Of course, that would allow me to call ugly OB peacocks as a "lower quality specimen" so perhaps you won't support my idea on this front :lol:


DJransome... great post. :thumb:
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Postby CichlidWhisperer » Sun May 04, 2008 4:32 pm

Makes me think that maybe there should be two grades (not sure I like the term grade) of fish and they should be labeled as such in stores. It would be hard to enforce the labeling though. Fish could be breed specifically for pets (Pet grade) or show (Show grade.)

I would think it would not only benefit those who wanted "pure," natural fish, but also thsoe who wanted fish with ideal temperments who played well with others. My OB peacock is such a fish. Can hang out with any other fish in the tank and does not get bothered or bother them.
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Postby Darkside » Sun May 04, 2008 5:28 pm

CichlidWhisperer wrote:Makes me think that maybe there should be two grades (not sure I like the term grade) of fish and they should be labeled as such in stores. It would be hard to enforce the labeling though. Fish could be breed specifically for pets (Pet grade) or show (Show grade.)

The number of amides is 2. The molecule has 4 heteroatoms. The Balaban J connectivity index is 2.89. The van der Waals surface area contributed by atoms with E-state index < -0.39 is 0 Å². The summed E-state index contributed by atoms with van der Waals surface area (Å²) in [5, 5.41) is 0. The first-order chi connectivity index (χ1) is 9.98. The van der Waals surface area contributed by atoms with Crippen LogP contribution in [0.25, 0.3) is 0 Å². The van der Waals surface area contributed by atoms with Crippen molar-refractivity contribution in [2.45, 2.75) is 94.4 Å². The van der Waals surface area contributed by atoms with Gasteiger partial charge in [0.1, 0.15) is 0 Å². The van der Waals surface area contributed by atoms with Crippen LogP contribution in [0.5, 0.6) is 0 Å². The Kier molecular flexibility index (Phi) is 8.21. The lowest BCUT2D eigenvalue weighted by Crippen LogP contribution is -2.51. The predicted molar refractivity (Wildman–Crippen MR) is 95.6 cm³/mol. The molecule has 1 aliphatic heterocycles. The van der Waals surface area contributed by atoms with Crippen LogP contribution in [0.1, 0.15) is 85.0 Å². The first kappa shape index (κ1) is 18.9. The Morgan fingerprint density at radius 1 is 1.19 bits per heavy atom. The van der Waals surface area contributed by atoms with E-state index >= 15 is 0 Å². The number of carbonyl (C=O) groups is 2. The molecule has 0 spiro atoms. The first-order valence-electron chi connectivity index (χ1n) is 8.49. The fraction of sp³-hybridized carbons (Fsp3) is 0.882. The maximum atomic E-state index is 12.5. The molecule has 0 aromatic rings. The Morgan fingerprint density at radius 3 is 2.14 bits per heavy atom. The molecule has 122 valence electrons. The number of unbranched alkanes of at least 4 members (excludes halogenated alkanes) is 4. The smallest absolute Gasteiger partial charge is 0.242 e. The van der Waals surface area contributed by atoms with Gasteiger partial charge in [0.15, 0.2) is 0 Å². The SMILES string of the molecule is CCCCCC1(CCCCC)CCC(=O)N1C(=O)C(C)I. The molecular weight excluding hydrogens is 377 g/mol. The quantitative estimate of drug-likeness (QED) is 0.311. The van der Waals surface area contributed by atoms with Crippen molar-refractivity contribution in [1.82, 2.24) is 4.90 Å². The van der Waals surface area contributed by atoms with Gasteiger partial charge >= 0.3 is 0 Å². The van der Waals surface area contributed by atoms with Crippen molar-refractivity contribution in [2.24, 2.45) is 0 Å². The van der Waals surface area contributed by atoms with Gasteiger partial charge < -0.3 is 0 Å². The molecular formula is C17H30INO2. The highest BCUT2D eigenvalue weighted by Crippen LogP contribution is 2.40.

I would think it would not only benefit those who wanted "pure," natural fish, but also thsoe who wanted fish with ideal temperments who played well with others. My OB peacock is such a fish. Can hang out with any other fish in the tank and does not get bothered or bother them.


There is no reason for stores to implement and enforce a policy like this. Those of us who want to have show fish or wild caught fish have already taken special precautions to secure fish from reliable breeders and importers. I don't believe the average buyer would benefit from a two tiered system described as above. Also its not like large fish farms will be encouraging this sort of grading, considering the small market that this "show grade" would be targeted towards. Rather it'll continue on the way it is now, with most lfs selling average fish (including hybrids and other man made morphs) while the more concerned hobbyist looks elsewhere for their "pure", natural fish.